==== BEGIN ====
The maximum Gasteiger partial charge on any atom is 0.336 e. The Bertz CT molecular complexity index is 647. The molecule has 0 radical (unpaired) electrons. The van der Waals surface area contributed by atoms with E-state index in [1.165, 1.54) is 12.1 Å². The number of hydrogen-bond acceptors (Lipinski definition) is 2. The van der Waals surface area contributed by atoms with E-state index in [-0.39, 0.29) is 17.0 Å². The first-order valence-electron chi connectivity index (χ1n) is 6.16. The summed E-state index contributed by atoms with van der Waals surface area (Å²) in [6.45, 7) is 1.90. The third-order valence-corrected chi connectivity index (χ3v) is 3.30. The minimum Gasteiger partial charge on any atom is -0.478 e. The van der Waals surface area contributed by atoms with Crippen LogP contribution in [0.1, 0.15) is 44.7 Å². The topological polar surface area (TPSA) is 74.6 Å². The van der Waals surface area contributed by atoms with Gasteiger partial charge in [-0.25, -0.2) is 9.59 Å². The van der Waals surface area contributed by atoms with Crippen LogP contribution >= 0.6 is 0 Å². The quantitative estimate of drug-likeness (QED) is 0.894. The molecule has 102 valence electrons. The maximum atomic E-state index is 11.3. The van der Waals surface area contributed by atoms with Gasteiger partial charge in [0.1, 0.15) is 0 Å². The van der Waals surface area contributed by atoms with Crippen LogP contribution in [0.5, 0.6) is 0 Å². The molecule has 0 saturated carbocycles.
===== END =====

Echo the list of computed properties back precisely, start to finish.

The maximum Gasteiger partial charge on any atom is 0.336 e. The Bertz CT molecular complexity index is 647. The molecule has 0 radical (unpaired) electrons. The van der Waals surface area contributed by atoms with E-state index in [1.165, 1.54) is 12.1 Å². The number of hydrogen-bond acceptors (Lipinski definition) is 2. The van der Waals surface area contributed by atoms with E-state index in [-0.39, 0.29) is 17.0 Å². The first-order valence-electron chi connectivity index (χ1n) is 6.16. The summed E-state index contributed by atoms with van der Waals surface area (Å²) in [6.45, 7) is 1.90. The third-order valence-corrected chi connectivity index (χ3v) is 3.30. The minimum Gasteiger partial charge on any atom is -0.478 e. The van der Waals surface area contributed by atoms with Crippen LogP contribution in [0.1, 0.15) is 44.7 Å². The topological polar surface area (TPSA) is 74.6 Å². The van der Waals surface area contributed by atoms with Gasteiger partial charge in [-0.25, -0.2) is 9.59 Å². The van der Waals surface area contributed by atoms with Crippen LogP contribution >= 0.6 is 0 Å². The quantitative estimate of drug-likeness (QED) is 0.894. The molecule has 102 valence electrons. The maximum atomic E-state index is 11.3. The van der Waals surface area contributed by atoms with Gasteiger partial charge in [0.1, 0.15) is 0 Å². The van der Waals surface area contributed by atoms with Crippen LogP contribution in [0.5, 0.6) is 0 Å². The molecule has 0 saturated carbocycles.